Handout for SARS 523,
Multilingual Education in South/Southeast Asia
Review of Chapter 8, Language Maintenance and Language Shift in the Tamil-English Community
Begins by describing the situation as the Tamil-English Community, not the Tamil community. In fact she is admitting that the situation in the so-called Tamil community is one of shift, with very little maintenance, as she will show. This is the only article in this compendium that actually declares this to be the case; in general in Singapore language shift since it is not part of the planned policy, is not dignified by giving it any attention.
She raises the following issues:
Despite planning measures and lg. maintenance measures, surveys of use show decline of Tamil, from generation to generation. Table 8.1:
Language Survey (of lg. use) among Tamil-English bilinguals. (Source: Census of Singapore, 1970, 1980, 1990).
|Tamil and English||19.1||29.5||45.1|
|English and Malay||9.4||16.0||27.0|
In Singapore since 1970, literacy supposedly increased during this period, since second-lg. learning (of the so-called "mother tongue" has become compulsory) but in fact this has not resulted in increased use of Tamil as a spoken language.
|60 and above||
These figures do show an increase in literacy, but they do not show an increase in use of Tamil. In 1990, principal family langauge was 43.7% though 64% of Indians are of Tamil-speaking origin. Number of Indian households speaking predominantly English increased to 34.8%, Malay to 13.5% with Tamil reduced. (Other Indians speak other Indian languages, Indo-Aryan or Dravidian.) 1990 census shows shift to English in all groups, largest shift being among Chinese and Tamils. Looking at specific domains, other surveys shows decline in play environment, social and friendship domains also declining. Language use data do not bear out the literacy increase data.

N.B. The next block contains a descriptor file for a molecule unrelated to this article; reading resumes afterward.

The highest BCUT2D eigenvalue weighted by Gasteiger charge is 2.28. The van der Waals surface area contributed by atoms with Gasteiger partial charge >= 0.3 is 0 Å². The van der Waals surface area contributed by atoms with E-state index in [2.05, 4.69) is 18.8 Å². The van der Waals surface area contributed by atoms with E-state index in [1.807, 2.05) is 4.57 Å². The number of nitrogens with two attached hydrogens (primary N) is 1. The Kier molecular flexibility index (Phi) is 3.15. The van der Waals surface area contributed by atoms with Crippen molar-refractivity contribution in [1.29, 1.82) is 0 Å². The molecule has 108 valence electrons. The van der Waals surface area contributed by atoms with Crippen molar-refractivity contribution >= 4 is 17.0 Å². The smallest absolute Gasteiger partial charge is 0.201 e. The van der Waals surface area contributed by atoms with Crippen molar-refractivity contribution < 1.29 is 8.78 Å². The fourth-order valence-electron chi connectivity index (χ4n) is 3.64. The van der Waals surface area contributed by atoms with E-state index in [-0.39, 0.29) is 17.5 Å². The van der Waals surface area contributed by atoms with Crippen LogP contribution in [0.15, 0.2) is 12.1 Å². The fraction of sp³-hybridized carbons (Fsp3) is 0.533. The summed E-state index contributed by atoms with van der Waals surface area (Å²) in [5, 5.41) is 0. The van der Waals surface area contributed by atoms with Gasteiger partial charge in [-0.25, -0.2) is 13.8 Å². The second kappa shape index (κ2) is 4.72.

Table 8.3: Predominant Household Language, Tamils and Malays (percentages)
Tamils came to Singapore and Malaysia to work on plantations, displacing their usual linguistic situation. Two kinds of Tamils came:
They came in an indentured-labor system mainly in the 1930's and later (after War) in 1940's to work in harbor, transport and conservancy systems, and to construct roads and railways. If any had English high-school education they could work in British Navy and military bases. After plantation industry declined in Singapore (tho not in Malaysia) workers moved over into transportation, conservancy and construction. (Many now working as security guards, sweepers/cleaners, bus drivers, etc.)